Richard Louv and the NHCINC
I recently had the happy privilege of hearing Richard Louv, author of "Last Child in the Woods; Saving Our Children from Nature-Deficit Disorder" speak at a forum for teachers in Concord. Many of you may know that Louv was the key-note speaker at the Montessori conference in California last year. This is where I first heard of him, so when I found out he was coming to NH I jumped at the chance to hear him speak. The forum was sponsored by the Sierra Club, Children and Nature Network and NH Children in Nature Initiative/NH Leave No Child Inside.
For those of you who have not read the book, a very brief synopsis is that Louv remembers back to his childhood when children played outside all day, searched the woods for interesting stuff and grudgingly came home for dinner when called by a parent. He is sad to report that this wild abandon is not taking place today for various reasons.
Parents are concerned about tics, mosquitoes, misplaced wild animals and especially strangers. Children are drawn to television, computers and video games to name a few. And yet more and more studies are finding that outdoor play is closely related to good physical and mental health. Louv feels that it is "fundamental to who we are" to be out in nature and adds spiritual health to the list. He says we must get children out from under "protective house arrest."
As Montessori teachers we are concerned with the environment and want to pass stewardship practices on to the next generation. One large problem is that even though children these days could tell you the names of rainforest trees and animals and know that the rainforests are in danger, they often have no personal link to their own forest. In order for them to "care" intrinsically about what happens to the rainforest and grow up to be a responsible caretaker of the earth that link is vital.
I knew I loved Richard Louv but when he quoted Maria Montessori he had me eating out of his hands. He opened with a remark of hers about how children find their strength in nature. He closed with a list of things that parents can do. Most of you, I'm sure, are already doing them and passing them on to your parents. They are:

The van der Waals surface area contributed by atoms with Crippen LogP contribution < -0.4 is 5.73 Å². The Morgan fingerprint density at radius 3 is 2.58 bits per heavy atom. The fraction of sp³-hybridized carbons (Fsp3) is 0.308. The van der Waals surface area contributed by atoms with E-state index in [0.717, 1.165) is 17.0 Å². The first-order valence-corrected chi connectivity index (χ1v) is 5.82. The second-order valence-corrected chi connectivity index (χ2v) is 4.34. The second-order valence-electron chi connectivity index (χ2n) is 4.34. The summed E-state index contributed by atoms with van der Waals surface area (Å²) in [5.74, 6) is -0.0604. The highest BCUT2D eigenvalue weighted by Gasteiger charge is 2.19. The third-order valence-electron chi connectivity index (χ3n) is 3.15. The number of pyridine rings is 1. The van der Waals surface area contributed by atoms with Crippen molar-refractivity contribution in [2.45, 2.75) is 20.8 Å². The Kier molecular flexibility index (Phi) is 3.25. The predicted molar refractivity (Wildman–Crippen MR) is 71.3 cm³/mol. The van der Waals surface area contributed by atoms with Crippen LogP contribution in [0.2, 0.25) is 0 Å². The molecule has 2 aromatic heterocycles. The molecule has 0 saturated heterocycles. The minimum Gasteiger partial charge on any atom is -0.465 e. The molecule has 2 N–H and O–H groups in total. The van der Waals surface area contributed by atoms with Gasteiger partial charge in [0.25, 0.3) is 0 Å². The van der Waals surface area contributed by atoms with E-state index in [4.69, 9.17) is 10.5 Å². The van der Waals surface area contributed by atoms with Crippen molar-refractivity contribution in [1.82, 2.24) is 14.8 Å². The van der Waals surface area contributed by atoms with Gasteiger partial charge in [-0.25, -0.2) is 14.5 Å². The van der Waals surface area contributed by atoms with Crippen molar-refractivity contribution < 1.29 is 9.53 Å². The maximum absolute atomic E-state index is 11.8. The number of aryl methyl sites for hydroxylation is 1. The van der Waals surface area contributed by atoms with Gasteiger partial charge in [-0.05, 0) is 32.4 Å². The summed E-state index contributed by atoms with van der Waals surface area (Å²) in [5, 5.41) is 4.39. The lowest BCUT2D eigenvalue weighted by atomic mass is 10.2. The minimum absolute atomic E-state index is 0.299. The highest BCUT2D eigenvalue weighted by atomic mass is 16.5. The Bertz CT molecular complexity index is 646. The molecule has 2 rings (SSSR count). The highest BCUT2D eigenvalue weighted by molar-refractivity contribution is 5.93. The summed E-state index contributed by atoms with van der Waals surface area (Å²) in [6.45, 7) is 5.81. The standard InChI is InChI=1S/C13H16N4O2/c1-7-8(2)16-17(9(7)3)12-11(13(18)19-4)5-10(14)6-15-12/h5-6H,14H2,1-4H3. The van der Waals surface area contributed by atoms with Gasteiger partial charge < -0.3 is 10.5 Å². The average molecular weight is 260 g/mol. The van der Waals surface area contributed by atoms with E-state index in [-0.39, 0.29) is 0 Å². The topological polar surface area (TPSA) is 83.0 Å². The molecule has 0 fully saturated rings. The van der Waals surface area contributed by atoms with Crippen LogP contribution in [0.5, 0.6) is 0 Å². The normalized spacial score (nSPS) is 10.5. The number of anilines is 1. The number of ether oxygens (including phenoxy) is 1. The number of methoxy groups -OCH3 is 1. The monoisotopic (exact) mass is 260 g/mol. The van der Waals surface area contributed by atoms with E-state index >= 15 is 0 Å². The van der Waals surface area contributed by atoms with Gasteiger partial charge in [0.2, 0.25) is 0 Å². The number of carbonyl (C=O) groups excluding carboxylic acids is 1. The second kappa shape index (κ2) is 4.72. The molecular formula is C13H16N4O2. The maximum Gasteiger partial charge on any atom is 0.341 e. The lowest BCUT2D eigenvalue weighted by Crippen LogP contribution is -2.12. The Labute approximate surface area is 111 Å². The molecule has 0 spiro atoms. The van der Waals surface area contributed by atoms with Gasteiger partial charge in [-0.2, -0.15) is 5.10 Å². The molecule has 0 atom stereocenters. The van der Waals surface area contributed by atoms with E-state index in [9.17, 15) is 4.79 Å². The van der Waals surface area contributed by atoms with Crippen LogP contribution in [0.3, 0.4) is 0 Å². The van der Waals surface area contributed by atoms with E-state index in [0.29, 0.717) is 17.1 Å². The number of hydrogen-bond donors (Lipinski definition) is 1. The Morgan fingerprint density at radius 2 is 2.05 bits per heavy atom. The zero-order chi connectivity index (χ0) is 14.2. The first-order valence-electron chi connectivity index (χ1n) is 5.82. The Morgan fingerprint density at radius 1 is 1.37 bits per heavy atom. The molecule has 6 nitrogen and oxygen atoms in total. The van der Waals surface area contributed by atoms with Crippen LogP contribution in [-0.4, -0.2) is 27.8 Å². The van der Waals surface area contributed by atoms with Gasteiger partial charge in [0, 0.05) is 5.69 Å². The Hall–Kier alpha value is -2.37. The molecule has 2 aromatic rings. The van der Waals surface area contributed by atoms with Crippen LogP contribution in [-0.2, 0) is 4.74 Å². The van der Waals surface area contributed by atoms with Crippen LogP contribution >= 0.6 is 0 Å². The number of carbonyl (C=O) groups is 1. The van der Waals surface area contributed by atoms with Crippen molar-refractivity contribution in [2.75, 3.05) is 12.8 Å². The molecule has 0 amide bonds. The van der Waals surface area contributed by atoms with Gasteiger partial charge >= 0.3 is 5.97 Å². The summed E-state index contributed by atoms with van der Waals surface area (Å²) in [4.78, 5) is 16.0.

- Manage your own fears
- Allow what you may think is dangerous to happen
- Realize that children need to explore and individuate with their experiences with nature
- Let kids incrementally learn how to manage risk factors
- Know that being outside is very important for kids physically, emotionally and spiritually
- Know that an aseptic risk-free society is not a reality
- The epidemic is obesity and diabetes, not EEE
- Instead of feeding the helpless feelings of "eco-phobia" create a "culture of care" at home and at school regarding the natural world
- Very Montessori isn't he??
Some important things for you as educators to know are the connections to other agencies that can help you to foster the love of the outdoors in children (and to help their parents demystify the dangers.) Marilyn Wyzga is the Wildlife Educator for the NH Fish and Game Department. This department has created a listserve that will "work as a communications hub to launch new actions, share success stories and offer funding ideas." A website for NH Children in Nature Coalition is also in the works. Contact Marilyn at Marilyn.firstname.lastname@example.org for more information. Other great websites include www.wildnh.com www.cnaturenet.org and www.wildnewengland.org.
Have fun outside with the kids!!!